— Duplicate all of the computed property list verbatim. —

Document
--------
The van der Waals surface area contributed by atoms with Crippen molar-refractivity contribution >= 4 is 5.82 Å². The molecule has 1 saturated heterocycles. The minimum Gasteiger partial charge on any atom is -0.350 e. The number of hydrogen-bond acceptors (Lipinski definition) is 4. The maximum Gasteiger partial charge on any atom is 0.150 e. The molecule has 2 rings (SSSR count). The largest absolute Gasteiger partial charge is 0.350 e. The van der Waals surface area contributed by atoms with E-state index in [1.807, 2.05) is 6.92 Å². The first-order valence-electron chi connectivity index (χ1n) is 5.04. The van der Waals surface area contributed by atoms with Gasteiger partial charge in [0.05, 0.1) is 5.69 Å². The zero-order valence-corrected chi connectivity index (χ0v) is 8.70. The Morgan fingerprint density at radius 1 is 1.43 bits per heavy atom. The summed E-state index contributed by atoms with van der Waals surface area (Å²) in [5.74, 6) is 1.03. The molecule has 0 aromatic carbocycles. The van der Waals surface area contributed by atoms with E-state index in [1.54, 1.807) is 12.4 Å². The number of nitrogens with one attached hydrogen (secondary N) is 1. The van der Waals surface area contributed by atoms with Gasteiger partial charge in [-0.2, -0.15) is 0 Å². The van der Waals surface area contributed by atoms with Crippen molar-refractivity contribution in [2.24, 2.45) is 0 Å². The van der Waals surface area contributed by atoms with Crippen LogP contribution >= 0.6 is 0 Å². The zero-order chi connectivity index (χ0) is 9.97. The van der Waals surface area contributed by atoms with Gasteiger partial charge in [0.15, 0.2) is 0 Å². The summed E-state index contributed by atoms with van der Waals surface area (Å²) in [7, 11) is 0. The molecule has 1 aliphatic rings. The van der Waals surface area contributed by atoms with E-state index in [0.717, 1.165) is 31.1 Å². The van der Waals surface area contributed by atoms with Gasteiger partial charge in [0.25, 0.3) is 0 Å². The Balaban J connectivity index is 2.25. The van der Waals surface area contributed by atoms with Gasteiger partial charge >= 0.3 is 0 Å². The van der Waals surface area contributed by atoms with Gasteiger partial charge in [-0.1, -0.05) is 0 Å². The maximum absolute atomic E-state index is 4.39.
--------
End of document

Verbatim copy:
The van der Waals surface area contributed by atoms with Crippen molar-refractivity contribution >= 4 is 5.82 Å². The molecule has 1 saturated heterocycles. The minimum Gasteiger partial charge on any atom is -0.350 e. The number of hydrogen-bond acceptors (Lipinski definition) is 4. The maximum Gasteiger partial charge on any atom is 0.150 e. The molecule has 2 rings (SSSR count). The largest absolute Gasteiger partial charge is 0.350 e. The van der Waals surface area contributed by atoms with E-state index in [1.807, 2.05) is 6.92 Å². The first-order valence-electron chi connectivity index (χ1n) is 5.04. The van der Waals surface area contributed by atoms with Gasteiger partial charge in [0.05, 0.1) is 5.69 Å². The zero-order valence-corrected chi connectivity index (χ0v) is 8.70. The Morgan fingerprint density at radius 1 is 1.43 bits per heavy atom. The summed E-state index contributed by atoms with van der Waals surface area (Å²) in [5.74, 6) is 1.03. The molecule has 0 aromatic carbocycles. The van der Waals surface area contributed by atoms with E-state index in [1.54, 1.807) is 12.4 Å². The number of nitrogens with one attached hydrogen (secondary N) is 1. The van der Waals surface area contributed by atoms with Gasteiger partial charge in [-0.2, -0.15) is 0 Å². The van der Waals surface area contributed by atoms with Crippen molar-refractivity contribution in [2.24, 2.45) is 0 Å². The van der Waals surface area contributed by atoms with Crippen LogP contribution >= 0.6 is 0 Å². The zero-order chi connectivity index (χ0) is 9.97. The van der Waals surface area contributed by atoms with Gasteiger partial charge in [0.15, 0.2) is 0 Å². The summed E-state index contributed by atoms with van der Waals surface area (Å²) in [7, 11) is 0. The molecule has 1 aliphatic rings. The van der Waals surface area contributed by atoms with E-state index in [0.717, 1.165) is 31.1 Å². The van der Waals surface area contributed by atoms with Gasteiger partial charge in [0.25, 0.3) is 0 Å². The Balaban J connectivity index is 2.25. The van der Waals surface area contributed by atoms with Gasteiger partial charge >= 0.3 is 0 Å². The van der Waals surface area contributed by atoms with Gasteiger partial charge in [-0.1, -0.05) is 0 Å². The maximum absolute atomic E-state index is 4.39.